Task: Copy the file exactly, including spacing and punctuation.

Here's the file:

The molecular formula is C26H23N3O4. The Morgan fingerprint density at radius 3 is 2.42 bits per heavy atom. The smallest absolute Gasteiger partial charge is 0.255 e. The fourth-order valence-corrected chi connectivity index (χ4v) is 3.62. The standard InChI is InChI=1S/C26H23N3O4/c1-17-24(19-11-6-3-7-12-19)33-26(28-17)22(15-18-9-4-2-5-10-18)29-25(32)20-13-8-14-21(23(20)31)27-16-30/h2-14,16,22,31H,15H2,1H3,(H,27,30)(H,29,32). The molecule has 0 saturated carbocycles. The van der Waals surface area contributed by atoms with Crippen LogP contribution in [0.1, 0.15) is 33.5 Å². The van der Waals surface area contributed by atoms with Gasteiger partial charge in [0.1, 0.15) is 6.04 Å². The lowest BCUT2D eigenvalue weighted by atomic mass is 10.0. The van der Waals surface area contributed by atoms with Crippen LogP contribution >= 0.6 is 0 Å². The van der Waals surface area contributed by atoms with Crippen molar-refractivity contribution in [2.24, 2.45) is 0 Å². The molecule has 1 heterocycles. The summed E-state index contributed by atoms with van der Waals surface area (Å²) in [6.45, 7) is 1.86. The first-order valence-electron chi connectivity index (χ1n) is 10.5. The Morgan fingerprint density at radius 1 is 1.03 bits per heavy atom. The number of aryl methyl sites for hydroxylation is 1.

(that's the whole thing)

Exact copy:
The molecular formula is C26H23N3O4. The Morgan fingerprint density at radius 3 is 2.42 bits per heavy atom. The smallest absolute Gasteiger partial charge is 0.255 e. The fourth-order valence-corrected chi connectivity index (χ4v) is 3.62. The standard InChI is InChI=1S/C26H23N3O4/c1-17-24(19-11-6-3-7-12-19)33-26(28-17)22(15-18-9-4-2-5-10-18)29-25(32)20-13-8-14-21(23(20)31)27-16-30/h2-14,16,22,31H,15H2,1H3,(H,27,30)(H,29,32). The molecule has 0 saturated carbocycles. The van der Waals surface area contributed by atoms with Crippen LogP contribution in [0.1, 0.15) is 33.5 Å². The van der Waals surface area contributed by atoms with Gasteiger partial charge in [0.1, 0.15) is 6.04 Å². The lowest BCUT2D eigenvalue weighted by atomic mass is 10.0. The van der Waals surface area contributed by atoms with Crippen LogP contribution >= 0.6 is 0 Å². The van der Waals surface area contributed by atoms with Crippen molar-refractivity contribution in [2.24, 2.45) is 0 Å². The molecule has 1 heterocycles. The summed E-state index contributed by atoms with van der Waals surface area (Å²) in [6.45, 7) is 1.86. The first-order valence-electron chi connectivity index (χ1n) is 10.5. The Morgan fingerprint density at radius 1 is 1.03 bits per heavy atom. The number of aryl methyl sites for hydroxylation is 1.